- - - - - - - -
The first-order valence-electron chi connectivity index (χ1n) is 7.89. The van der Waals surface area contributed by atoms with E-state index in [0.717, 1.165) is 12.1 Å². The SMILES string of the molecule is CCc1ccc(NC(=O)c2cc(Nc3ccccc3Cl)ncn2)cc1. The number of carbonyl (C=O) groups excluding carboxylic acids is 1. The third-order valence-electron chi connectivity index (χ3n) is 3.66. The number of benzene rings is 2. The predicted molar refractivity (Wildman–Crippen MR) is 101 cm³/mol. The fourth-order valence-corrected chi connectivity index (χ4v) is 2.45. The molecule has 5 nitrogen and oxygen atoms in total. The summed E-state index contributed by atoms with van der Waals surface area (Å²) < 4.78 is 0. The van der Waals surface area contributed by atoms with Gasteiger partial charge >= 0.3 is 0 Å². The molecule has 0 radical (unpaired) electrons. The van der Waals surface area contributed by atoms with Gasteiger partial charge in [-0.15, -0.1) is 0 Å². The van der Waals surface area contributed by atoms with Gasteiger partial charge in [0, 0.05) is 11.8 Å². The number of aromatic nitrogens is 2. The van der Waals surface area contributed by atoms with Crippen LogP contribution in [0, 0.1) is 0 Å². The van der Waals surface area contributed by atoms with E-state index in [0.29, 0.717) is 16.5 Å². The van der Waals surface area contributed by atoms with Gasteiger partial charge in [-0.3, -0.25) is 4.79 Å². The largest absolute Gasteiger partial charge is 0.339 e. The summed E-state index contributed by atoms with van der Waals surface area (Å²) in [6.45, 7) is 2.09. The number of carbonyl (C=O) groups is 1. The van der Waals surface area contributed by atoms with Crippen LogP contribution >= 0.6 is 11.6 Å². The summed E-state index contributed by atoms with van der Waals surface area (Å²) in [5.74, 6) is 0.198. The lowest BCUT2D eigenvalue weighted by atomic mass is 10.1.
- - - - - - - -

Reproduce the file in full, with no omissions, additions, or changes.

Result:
The first-order valence-electron chi connectivity index (χ1n) is 7.89. The van der Waals surface area contributed by atoms with E-state index in [0.717, 1.165) is 12.1 Å². The SMILES string of the molecule is CCc1ccc(NC(=O)c2cc(Nc3ccccc3Cl)ncn2)cc1. The number of carbonyl (C=O) groups excluding carboxylic acids is 1. The third-order valence-electron chi connectivity index (χ3n) is 3.66. The number of benzene rings is 2. The predicted molar refractivity (Wildman–Crippen MR) is 101 cm³/mol. The fourth-order valence-corrected chi connectivity index (χ4v) is 2.45. The molecule has 5 nitrogen and oxygen atoms in total. The summed E-state index contributed by atoms with van der Waals surface area (Å²) < 4.78 is 0. The van der Waals surface area contributed by atoms with Gasteiger partial charge >= 0.3 is 0 Å². The molecule has 0 radical (unpaired) electrons. The van der Waals surface area contributed by atoms with Gasteiger partial charge in [-0.15, -0.1) is 0 Å². The van der Waals surface area contributed by atoms with Gasteiger partial charge in [0, 0.05) is 11.8 Å². The number of aromatic nitrogens is 2. The van der Waals surface area contributed by atoms with Crippen LogP contribution in [0, 0.1) is 0 Å². The van der Waals surface area contributed by atoms with E-state index in [0.29, 0.717) is 16.5 Å². The van der Waals surface area contributed by atoms with Gasteiger partial charge in [-0.3, -0.25) is 4.79 Å². The largest absolute Gasteiger partial charge is 0.339 e. The summed E-state index contributed by atoms with van der Waals surface area (Å²) in [6.45, 7) is 2.09. The number of carbonyl (C=O) groups is 1. The van der Waals surface area contributed by atoms with Crippen LogP contribution >= 0.6 is 11.6 Å². The summed E-state index contributed by atoms with van der Waals surface area (Å²) in [5.74, 6) is 0.198. The lowest BCUT2D eigenvalue weighted by atomic mass is 10.1.